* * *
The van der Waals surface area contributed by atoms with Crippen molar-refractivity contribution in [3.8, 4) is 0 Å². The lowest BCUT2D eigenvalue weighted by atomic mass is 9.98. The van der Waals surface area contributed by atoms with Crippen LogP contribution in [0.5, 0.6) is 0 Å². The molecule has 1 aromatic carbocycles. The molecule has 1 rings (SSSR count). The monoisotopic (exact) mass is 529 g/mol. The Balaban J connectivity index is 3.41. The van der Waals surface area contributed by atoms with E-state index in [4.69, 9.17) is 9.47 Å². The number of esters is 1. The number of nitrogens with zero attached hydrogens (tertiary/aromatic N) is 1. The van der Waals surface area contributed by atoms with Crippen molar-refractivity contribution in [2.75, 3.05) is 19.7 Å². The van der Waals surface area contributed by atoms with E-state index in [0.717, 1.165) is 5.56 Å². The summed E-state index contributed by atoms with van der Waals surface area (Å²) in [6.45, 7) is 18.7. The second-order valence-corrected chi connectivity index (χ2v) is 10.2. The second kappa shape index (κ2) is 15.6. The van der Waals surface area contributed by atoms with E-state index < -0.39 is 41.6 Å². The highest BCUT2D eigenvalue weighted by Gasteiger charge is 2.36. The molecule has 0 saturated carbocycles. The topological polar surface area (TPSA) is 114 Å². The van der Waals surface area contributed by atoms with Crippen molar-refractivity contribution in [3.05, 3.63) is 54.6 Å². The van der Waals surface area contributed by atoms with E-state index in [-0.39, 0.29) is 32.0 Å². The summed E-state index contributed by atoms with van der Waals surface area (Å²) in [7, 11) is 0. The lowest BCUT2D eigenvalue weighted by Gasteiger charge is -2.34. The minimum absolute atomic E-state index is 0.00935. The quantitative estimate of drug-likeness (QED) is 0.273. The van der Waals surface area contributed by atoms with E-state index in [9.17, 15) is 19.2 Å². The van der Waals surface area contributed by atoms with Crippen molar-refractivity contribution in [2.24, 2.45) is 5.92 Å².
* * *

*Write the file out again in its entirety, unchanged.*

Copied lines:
The van der Waals surface area contributed by atoms with Crippen molar-refractivity contribution in [3.8, 4) is 0 Å². The lowest BCUT2D eigenvalue weighted by atomic mass is 9.98. The van der Waals surface area contributed by atoms with Crippen LogP contribution in [0.5, 0.6) is 0 Å². The molecule has 1 aromatic carbocycles. The molecule has 1 rings (SSSR count). The monoisotopic (exact) mass is 529 g/mol. The Balaban J connectivity index is 3.41. The van der Waals surface area contributed by atoms with E-state index in [4.69, 9.17) is 9.47 Å². The number of esters is 1. The number of nitrogens with zero attached hydrogens (tertiary/aromatic N) is 1. The van der Waals surface area contributed by atoms with Crippen molar-refractivity contribution in [2.75, 3.05) is 19.7 Å². The van der Waals surface area contributed by atoms with E-state index in [0.717, 1.165) is 5.56 Å². The summed E-state index contributed by atoms with van der Waals surface area (Å²) in [6.45, 7) is 18.7. The second-order valence-corrected chi connectivity index (χ2v) is 10.2. The second kappa shape index (κ2) is 15.6. The van der Waals surface area contributed by atoms with E-state index < -0.39 is 41.6 Å². The highest BCUT2D eigenvalue weighted by Gasteiger charge is 2.36. The molecule has 0 saturated carbocycles. The topological polar surface area (TPSA) is 114 Å². The van der Waals surface area contributed by atoms with Crippen molar-refractivity contribution in [3.05, 3.63) is 54.6 Å². The van der Waals surface area contributed by atoms with E-state index in [-0.39, 0.29) is 32.0 Å². The summed E-state index contributed by atoms with van der Waals surface area (Å²) in [7, 11) is 0. The lowest BCUT2D eigenvalue weighted by Gasteiger charge is -2.34. The minimum absolute atomic E-state index is 0.00935. The quantitative estimate of drug-likeness (QED) is 0.273. The van der Waals surface area contributed by atoms with E-state index in [9.17, 15) is 19.2 Å². The van der Waals surface area contributed by atoms with Crippen molar-refractivity contribution in [2.24, 2.45) is 5.92 Å².